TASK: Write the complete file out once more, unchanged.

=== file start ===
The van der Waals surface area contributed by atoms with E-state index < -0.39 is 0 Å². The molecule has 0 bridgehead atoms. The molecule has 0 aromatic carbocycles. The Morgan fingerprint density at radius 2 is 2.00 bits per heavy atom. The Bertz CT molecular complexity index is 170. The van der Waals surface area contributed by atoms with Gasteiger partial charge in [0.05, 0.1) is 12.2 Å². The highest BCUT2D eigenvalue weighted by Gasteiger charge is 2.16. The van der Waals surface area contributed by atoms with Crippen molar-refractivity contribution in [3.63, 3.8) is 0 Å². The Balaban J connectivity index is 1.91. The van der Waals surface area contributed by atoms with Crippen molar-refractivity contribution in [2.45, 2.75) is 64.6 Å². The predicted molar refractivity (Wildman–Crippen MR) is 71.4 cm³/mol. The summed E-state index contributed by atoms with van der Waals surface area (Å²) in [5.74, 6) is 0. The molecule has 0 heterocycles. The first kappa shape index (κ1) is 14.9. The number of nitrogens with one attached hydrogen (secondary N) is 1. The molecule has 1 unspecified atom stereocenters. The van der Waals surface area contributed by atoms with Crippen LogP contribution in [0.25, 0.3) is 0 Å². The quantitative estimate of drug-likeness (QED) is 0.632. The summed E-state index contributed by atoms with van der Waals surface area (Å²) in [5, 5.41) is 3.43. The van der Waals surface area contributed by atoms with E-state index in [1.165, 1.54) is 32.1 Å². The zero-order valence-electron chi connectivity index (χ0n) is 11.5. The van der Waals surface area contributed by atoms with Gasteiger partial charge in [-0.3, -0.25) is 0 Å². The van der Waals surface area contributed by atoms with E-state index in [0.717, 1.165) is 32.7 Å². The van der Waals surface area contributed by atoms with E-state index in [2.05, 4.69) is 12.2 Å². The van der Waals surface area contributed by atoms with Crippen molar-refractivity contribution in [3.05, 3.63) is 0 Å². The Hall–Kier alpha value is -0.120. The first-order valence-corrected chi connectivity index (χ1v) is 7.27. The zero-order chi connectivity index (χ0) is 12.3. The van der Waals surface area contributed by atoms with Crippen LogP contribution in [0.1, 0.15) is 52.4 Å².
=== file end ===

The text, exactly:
The van der Waals surface area contributed by atoms with E-state index < -0.39 is 0 Å². The molecule has 0 bridgehead atoms. The molecule has 0 aromatic carbocycles. The Morgan fingerprint density at radius 2 is 2.00 bits per heavy atom. The Bertz CT molecular complexity index is 170. The van der Waals surface area contributed by atoms with Gasteiger partial charge in [0.05, 0.1) is 12.2 Å². The highest BCUT2D eigenvalue weighted by Gasteiger charge is 2.16. The van der Waals surface area contributed by atoms with Crippen molar-refractivity contribution in [3.63, 3.8) is 0 Å². The Balaban J connectivity index is 1.91. The van der Waals surface area contributed by atoms with Crippen molar-refractivity contribution in [2.45, 2.75) is 64.6 Å². The predicted molar refractivity (Wildman–Crippen MR) is 71.4 cm³/mol. The summed E-state index contributed by atoms with van der Waals surface area (Å²) in [5.74, 6) is 0. The molecule has 0 heterocycles. The first kappa shape index (κ1) is 14.9. The number of nitrogens with one attached hydrogen (secondary N) is 1. The molecule has 1 unspecified atom stereocenters. The van der Waals surface area contributed by atoms with Crippen LogP contribution in [0.25, 0.3) is 0 Å². The quantitative estimate of drug-likeness (QED) is 0.632. The summed E-state index contributed by atoms with van der Waals surface area (Å²) in [5, 5.41) is 3.43. The van der Waals surface area contributed by atoms with E-state index in [1.165, 1.54) is 32.1 Å². The zero-order valence-electron chi connectivity index (χ0n) is 11.5. The van der Waals surface area contributed by atoms with Gasteiger partial charge in [-0.3, -0.25) is 0 Å². The van der Waals surface area contributed by atoms with E-state index in [0.717, 1.165) is 32.7 Å². The van der Waals surface area contributed by atoms with E-state index in [2.05, 4.69) is 12.2 Å². The van der Waals surface area contributed by atoms with Crippen molar-refractivity contribution in [3.05, 3.63) is 0 Å². The Hall–Kier alpha value is -0.120. The first-order valence-corrected chi connectivity index (χ1v) is 7.27. The zero-order chi connectivity index (χ0) is 12.3. The van der Waals surface area contributed by atoms with Crippen LogP contribution in [0.1, 0.15) is 52.4 Å².